Josh Clark

The Best Stuff We've Read This Week

The Best Stuff We've Read This Week

The Founding Fathers v. The Climate Change Skeptics In the Public Domain Review, Dr Raphael Calel writes about the awareness the of Founding Fathers of the United States of human impact on climate change, ironically before the Industrial Revolution began anthropogenic climate change in earnest.

The 'science of dating' and why it should make you angry In The Guardian, Dean Burnett writes about the relatively large amount of slack the scientific community gives the bad science bandied about when it comes to the application of science to relationships.

Skara Brae: Prehistoric Scottish Village On LiveScience, Owen Jarus gives a brief glimpse into an excavated prehistoric compound on the Orkney Islands in Scotland that was lively 5,000 years ago.

The Germ Theory of Democracy, Dictatorship and All Your Most Cherished Beliefs In Pacific Standard, Ethan Waters interviews one of the founders of pathogen stress theory, the concept that human cultures arise (and can be manipulated) in our response to disease avoidance.

How to Read President Obama's New Budget On the Brookings Institution's website, analyst David Wessel offers some helpful shortcuts for reading between the lines of annual budgets delivered by the White House.

University is digging into Mississippi's past with a long forgotten graveyard On CNN, Chealsea J Carter writes about the recent discovery of 2,000 unmarked graves discovered on the grounds of an old mental asylum.

Twilight in the Box On Aeon, Shruti Ravindran investigates the history of solitary confinement and the increasing awareness among prison reformers, officials and psychiatrists of the extremely debilitating effects it has on both the human mind and brain.

Rebecca Coriam: lost at sea In The Guardian, Jon Ronson uses the case of a girl who commited suicide aboard the cruise ship she worked on to examine the unspoken trend of death aboard pleasure cruises and how cruise lines routinely deal with them.

Star In A Bottle In the New Yorker, Raffi Khatchadourian provides an in-depth look at ITAR, an international group project that is building the world's largest and most expensive stellarator, essentially a sun captured in a box here on Earth, which will completely solves the world's energy problems if -- if -- they can get it to work.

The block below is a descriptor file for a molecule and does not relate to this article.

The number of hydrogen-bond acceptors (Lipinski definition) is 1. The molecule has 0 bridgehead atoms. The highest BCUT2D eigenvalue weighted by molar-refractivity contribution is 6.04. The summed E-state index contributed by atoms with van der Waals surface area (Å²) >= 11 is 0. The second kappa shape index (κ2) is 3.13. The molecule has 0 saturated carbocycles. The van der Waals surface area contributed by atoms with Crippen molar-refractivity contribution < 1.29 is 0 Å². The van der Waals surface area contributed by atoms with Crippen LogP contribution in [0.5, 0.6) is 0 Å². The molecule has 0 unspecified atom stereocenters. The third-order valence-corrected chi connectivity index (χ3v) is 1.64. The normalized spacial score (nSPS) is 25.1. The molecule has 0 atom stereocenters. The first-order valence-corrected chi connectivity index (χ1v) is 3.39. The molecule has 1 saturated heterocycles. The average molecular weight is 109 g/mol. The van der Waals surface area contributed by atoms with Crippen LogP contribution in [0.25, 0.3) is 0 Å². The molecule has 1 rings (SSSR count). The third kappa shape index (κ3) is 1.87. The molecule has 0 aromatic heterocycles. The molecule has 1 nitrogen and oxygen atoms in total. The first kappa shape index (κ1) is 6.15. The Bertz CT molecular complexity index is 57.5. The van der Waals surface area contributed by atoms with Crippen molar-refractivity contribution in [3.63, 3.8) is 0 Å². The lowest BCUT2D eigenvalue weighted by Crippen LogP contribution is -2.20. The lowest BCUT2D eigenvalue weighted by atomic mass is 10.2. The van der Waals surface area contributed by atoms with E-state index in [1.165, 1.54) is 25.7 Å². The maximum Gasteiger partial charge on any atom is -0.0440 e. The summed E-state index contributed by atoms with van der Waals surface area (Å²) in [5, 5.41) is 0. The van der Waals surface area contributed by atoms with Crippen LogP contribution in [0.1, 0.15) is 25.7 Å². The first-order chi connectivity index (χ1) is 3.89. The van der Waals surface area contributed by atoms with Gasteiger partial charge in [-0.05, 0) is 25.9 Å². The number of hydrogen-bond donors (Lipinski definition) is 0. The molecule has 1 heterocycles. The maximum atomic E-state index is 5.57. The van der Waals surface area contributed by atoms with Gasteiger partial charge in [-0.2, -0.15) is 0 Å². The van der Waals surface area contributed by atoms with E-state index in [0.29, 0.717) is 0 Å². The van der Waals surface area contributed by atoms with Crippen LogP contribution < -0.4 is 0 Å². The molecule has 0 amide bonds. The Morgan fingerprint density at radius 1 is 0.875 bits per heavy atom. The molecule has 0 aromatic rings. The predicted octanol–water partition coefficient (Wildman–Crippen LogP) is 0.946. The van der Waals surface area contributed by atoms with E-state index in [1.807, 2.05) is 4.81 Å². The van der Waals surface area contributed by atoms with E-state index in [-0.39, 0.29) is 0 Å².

20 Two-Sentence Horror Stories That Will Keep You Up Tonight Tickld compiles a list of extremely short horror stories that prove the reader's imagination is the greater engine of terror.

You're Drinking the Wrong Milk In Mother Jones, Josh Harkinson writes about the debate between A1 and A2 milk proteins and their potential impact on humans and the dairy industry.

The Myth of Multiple Personality Disorder On i09, Esther Ingliss-Arkell writes about the sordid history of the multiple personality disorder diagnosis and the fraud that was perpetrated by the psychiatric community through it from the 50s to the 80s.

Battling for Bison on Public Land In Outdoor, Mary Catherine O'Connor writes about the dispute between wild buffalo supporters and buffalo ranchers over grazing rights.

From Fallujah to the San Fernando Valley, Police Use Analytics to target 'High Crime' Areas On Truthout, Darwin Bond Graham and Ali Winston investigate the company behind the new software police are using to target areas deemed ripe for criminal activity and why it may be flawed.

A Guide to Flight 370 Theories, From Mechanical Failure to Alien Abduction In New York Magazine, Margaret Hartmann gives a brief rundown of the theories that have been floated to explain the recent disappearance of Malaysian Airlines Flight 370.